How a Professional Market Maker Prices Stock Options
As a former market maker on the CBOE I have a unique perspective on how stock options are priced. Survival as a market maker is dependent on making consistently efficient markets - pricing stock options to the $.01 is the skill required for survival.
That doesn’t mean you need to make a market on all strikes $.01 wide like $.10 bid @ $.11 offer --- but you do need your own value, your theoretical value to be priced well enough to avoid getting run over by the massive institutions, funds, endowments, foreign governments, and whoever else.
Most traders look at the markets value (implied value) as the correct market.
Here’s the fallacy that I see shared across blogs, social media channels, and popular news outlets - they believe market makers are the party that control price. Some even suggest that market makers have the influence to control direction too. From a professional perspective, this thinking is incorrect. Market makers in reality are small players in a market dominated by ‘real’ institutional dollars.
Let’s take a step back and think from a common sense point of view.
A market maker is ultimately willing to make a market in any stock option, with the objective of taking out small profits. They do not speculate on direction; in fact, they have no interest at all in the direction of a stock. Market makers trade their portfolios delta neutral. By trading their accounts delta neutral, they take direction out of play and focus on the value of movement, which is referred to as volatility.
They don’t care which way the underlying stock moves; they are concerned with how much or how little it’s moving.
Here’s an example: If a stock historically gyrates back and forth in a huge range but recently has been trading in a tighter trading range, a market maker may ‘skew’ their markets to buy these options rather than selling them. The reason to skew your market in this way would be an expectation that the underlying stock would move as it historically did when it was moving with higher volatility. When a trader buys options (calls or puts) they are buying volatility with the expectation that movement will increase, when a trader sells options (calls or puts) they are placing a bet on lower volatility, or less movement.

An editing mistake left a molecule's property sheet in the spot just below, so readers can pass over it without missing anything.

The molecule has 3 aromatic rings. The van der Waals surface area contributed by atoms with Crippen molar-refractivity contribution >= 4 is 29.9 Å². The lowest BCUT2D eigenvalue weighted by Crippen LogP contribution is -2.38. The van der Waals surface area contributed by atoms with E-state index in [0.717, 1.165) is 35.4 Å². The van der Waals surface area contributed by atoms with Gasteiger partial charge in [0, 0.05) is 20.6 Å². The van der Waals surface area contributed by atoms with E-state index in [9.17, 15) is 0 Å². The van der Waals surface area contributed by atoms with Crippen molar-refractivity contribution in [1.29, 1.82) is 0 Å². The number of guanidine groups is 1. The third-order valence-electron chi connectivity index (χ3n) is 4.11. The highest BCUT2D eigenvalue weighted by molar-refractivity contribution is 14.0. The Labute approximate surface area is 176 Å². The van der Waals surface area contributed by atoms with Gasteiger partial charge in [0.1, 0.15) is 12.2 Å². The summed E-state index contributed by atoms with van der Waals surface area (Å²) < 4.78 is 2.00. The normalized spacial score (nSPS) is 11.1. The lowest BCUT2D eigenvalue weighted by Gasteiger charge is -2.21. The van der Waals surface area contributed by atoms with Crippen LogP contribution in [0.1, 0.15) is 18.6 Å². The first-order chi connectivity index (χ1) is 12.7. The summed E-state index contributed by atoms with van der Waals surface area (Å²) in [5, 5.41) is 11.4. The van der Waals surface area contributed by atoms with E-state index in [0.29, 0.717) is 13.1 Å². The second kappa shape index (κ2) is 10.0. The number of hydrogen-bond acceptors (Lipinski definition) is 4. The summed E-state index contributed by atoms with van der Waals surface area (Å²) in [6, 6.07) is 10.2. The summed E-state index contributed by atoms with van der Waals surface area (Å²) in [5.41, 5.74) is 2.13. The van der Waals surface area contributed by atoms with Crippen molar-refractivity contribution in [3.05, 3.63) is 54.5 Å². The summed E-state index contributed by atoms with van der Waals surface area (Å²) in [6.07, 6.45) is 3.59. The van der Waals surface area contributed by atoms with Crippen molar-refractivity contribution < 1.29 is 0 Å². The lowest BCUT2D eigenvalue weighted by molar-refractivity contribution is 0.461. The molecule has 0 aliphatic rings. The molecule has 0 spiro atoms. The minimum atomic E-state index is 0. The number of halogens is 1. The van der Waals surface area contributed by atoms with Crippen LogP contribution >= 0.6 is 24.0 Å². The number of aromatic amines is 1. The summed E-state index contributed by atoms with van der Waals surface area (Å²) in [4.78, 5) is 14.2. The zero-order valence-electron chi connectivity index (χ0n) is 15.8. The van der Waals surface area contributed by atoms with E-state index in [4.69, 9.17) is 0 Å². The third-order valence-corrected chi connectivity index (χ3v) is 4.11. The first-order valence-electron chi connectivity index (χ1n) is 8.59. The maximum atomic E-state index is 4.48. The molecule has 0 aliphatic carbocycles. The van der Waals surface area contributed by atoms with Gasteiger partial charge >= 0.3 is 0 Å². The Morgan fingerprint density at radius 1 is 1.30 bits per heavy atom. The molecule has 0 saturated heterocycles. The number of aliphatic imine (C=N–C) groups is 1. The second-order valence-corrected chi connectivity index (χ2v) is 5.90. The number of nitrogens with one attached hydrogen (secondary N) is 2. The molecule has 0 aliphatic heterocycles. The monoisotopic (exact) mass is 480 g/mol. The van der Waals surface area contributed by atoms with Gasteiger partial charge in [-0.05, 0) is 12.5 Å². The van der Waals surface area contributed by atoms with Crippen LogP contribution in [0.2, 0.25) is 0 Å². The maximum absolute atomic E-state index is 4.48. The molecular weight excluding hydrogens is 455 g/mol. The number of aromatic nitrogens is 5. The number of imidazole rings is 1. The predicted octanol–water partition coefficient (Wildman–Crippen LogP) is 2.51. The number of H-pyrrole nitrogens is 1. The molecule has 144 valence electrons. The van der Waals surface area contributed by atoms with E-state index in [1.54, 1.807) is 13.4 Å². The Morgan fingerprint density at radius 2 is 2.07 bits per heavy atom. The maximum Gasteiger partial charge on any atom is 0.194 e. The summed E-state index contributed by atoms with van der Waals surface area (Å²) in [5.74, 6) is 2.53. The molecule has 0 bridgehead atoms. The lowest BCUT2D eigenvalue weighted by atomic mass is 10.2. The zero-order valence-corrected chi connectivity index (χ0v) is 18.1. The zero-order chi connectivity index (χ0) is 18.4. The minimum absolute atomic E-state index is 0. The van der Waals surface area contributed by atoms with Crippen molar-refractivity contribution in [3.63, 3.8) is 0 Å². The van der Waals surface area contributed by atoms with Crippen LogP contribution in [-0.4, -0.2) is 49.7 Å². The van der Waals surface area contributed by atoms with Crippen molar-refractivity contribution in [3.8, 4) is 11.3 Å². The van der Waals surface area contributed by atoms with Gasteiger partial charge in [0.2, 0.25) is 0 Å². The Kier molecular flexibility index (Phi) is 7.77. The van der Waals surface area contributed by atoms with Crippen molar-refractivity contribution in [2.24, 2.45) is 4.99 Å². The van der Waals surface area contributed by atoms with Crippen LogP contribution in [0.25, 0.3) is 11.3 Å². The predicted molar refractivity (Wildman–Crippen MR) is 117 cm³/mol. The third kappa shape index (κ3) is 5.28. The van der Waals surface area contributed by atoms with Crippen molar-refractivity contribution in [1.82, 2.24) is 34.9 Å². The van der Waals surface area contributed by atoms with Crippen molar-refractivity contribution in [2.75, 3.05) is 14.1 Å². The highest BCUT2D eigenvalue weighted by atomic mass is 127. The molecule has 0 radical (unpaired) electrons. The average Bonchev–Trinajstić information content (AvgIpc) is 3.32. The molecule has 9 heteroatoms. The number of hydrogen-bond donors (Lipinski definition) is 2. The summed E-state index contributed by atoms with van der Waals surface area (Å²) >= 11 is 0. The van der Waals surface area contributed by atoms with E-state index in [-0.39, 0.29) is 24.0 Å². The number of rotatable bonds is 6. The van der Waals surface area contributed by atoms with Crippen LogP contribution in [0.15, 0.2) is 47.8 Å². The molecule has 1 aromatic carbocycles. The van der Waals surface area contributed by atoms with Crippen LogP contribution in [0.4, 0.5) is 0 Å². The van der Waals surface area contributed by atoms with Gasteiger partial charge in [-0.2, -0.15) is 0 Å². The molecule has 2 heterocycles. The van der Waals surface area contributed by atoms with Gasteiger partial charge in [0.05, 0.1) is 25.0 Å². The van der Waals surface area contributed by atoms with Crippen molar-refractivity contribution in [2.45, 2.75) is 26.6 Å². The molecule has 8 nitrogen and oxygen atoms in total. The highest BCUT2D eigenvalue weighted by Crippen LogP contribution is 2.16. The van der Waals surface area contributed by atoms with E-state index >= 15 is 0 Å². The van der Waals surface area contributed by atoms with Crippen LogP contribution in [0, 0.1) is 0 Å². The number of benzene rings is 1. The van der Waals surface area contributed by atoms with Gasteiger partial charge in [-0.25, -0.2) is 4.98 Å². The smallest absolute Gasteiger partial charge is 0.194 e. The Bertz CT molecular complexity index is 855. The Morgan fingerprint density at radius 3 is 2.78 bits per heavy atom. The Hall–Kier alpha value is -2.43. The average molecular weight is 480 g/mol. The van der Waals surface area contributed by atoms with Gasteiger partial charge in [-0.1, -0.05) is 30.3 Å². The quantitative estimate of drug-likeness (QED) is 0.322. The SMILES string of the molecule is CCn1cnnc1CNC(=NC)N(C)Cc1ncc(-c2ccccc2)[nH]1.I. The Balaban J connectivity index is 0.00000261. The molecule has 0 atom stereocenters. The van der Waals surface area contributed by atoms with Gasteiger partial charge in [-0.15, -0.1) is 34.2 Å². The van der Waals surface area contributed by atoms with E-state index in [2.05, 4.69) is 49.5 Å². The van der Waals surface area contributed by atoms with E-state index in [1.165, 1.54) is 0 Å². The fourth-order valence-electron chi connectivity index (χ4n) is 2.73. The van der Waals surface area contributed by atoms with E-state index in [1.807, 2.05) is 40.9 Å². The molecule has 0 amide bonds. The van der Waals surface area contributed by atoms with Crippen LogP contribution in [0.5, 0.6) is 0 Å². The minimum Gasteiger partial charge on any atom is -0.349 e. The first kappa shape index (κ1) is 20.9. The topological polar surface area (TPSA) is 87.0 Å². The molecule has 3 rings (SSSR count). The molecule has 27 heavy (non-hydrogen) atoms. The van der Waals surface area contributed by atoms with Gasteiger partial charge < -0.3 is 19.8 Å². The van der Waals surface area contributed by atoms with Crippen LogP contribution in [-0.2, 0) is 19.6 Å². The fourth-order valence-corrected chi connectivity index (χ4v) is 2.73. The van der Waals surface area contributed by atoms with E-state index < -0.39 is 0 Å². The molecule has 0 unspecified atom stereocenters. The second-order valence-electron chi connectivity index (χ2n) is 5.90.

To be clear, market makers have zero influence on the direction of an underlying stock. The majority of these Professionals are looking to make good markets, with as much edge as possible and then flip those trades out for quick profits. And now, with the onslaught of automated market makers this proves true more than ever.
Now you may be thinking, if they don’t know direction than how do they value all these options to the penny?
The only indicator used (from my experience) is having a complete understanding of institutional trading activity. Not just understanding these trades, but quickly being able to interpret the intention of these orders.
Here’s another example – if a huge order comes in to buy 12 strike calls when the underlying stock is trading at $10 – many consider this a bullish trade. But, if that massive trade was done while simultaneously selling the underlying stock, that trade is now bearish. Market makers need a quick understanding of synthetic options positions like this: a long call + short stock = long put.
In truth, I’ve never met a market maker who uses technical analysis or any indicator to value options.
Stock options are unique to stocks because all option trades are 100% transparent. For a market maker (or any options trader) seeing the complete story in ‘time and sales’ data is priceless.
Let me walk you through one more example: XYZ stock trades at $10 and XYZ has options traded but the options do not have great liquidity. If 10,000 calls trade on the $12 strike for a price of $.70 – and at the time of the trade the market on that $12 strike was $.20 @ $.70…. market makers will raise their markets on ALL options in XYZ, and when I say ALL options that means all calls and all puts on every strike in every month. That huge trade gives vital information to the trader. For me, my next market on the $12 upside call might be $.60 @ $1.30.
To sum it up, market makers have ZERO influence on the direction of a stock. They can’t manipulate direction or play tricks with pricing. In today’s market they are small fish in a very big pond so let’s not blame these market participants when a trade goes against us because they had nothing to do with it.
This is how option market makers price ALL options.
Jonathan Rose is the owner of ActiveDayTrader.com